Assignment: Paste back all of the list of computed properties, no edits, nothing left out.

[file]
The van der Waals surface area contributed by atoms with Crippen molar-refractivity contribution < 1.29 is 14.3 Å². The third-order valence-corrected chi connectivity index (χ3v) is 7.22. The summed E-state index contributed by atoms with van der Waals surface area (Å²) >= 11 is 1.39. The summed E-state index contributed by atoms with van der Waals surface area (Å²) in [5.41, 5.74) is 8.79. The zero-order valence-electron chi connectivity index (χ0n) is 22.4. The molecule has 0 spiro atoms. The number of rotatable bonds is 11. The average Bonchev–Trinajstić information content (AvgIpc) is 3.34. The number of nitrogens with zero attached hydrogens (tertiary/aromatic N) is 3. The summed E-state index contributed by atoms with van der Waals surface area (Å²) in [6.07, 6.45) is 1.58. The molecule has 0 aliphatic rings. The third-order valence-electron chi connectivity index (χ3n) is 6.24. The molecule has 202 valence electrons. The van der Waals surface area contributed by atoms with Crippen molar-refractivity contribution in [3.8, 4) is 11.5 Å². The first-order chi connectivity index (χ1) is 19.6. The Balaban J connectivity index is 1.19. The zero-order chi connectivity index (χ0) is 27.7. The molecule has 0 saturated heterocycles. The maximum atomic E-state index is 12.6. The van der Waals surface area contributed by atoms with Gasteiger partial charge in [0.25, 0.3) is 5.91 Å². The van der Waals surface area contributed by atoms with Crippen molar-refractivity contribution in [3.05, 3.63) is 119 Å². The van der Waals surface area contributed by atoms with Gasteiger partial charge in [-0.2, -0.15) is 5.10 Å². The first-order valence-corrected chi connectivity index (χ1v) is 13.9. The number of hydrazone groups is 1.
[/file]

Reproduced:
The van der Waals surface area contributed by atoms with Crippen molar-refractivity contribution < 1.29 is 14.3 Å². The third-order valence-corrected chi connectivity index (χ3v) is 7.22. The summed E-state index contributed by atoms with van der Waals surface area (Å²) >= 11 is 1.39. The summed E-state index contributed by atoms with van der Waals surface area (Å²) in [5.41, 5.74) is 8.79. The zero-order valence-electron chi connectivity index (χ0n) is 22.4. The molecule has 0 spiro atoms. The number of rotatable bonds is 11. The average Bonchev–Trinajstić information content (AvgIpc) is 3.34. The number of nitrogens with zero attached hydrogens (tertiary/aromatic N) is 3. The summed E-state index contributed by atoms with van der Waals surface area (Å²) in [6.07, 6.45) is 1.58. The molecule has 0 aliphatic rings. The third-order valence-electron chi connectivity index (χ3n) is 6.24. The molecule has 202 valence electrons. The van der Waals surface area contributed by atoms with Crippen molar-refractivity contribution in [3.8, 4) is 11.5 Å². The first-order chi connectivity index (χ1) is 19.6. The Balaban J connectivity index is 1.19. The zero-order chi connectivity index (χ0) is 27.7. The molecule has 0 saturated heterocycles. The maximum atomic E-state index is 12.6. The van der Waals surface area contributed by atoms with Gasteiger partial charge in [0.25, 0.3) is 5.91 Å². The van der Waals surface area contributed by atoms with Crippen molar-refractivity contribution in [3.05, 3.63) is 119 Å². The van der Waals surface area contributed by atoms with Gasteiger partial charge in [-0.2, -0.15) is 5.10 Å². The first-order valence-corrected chi connectivity index (χ1v) is 13.9. The number of hydrazone groups is 1.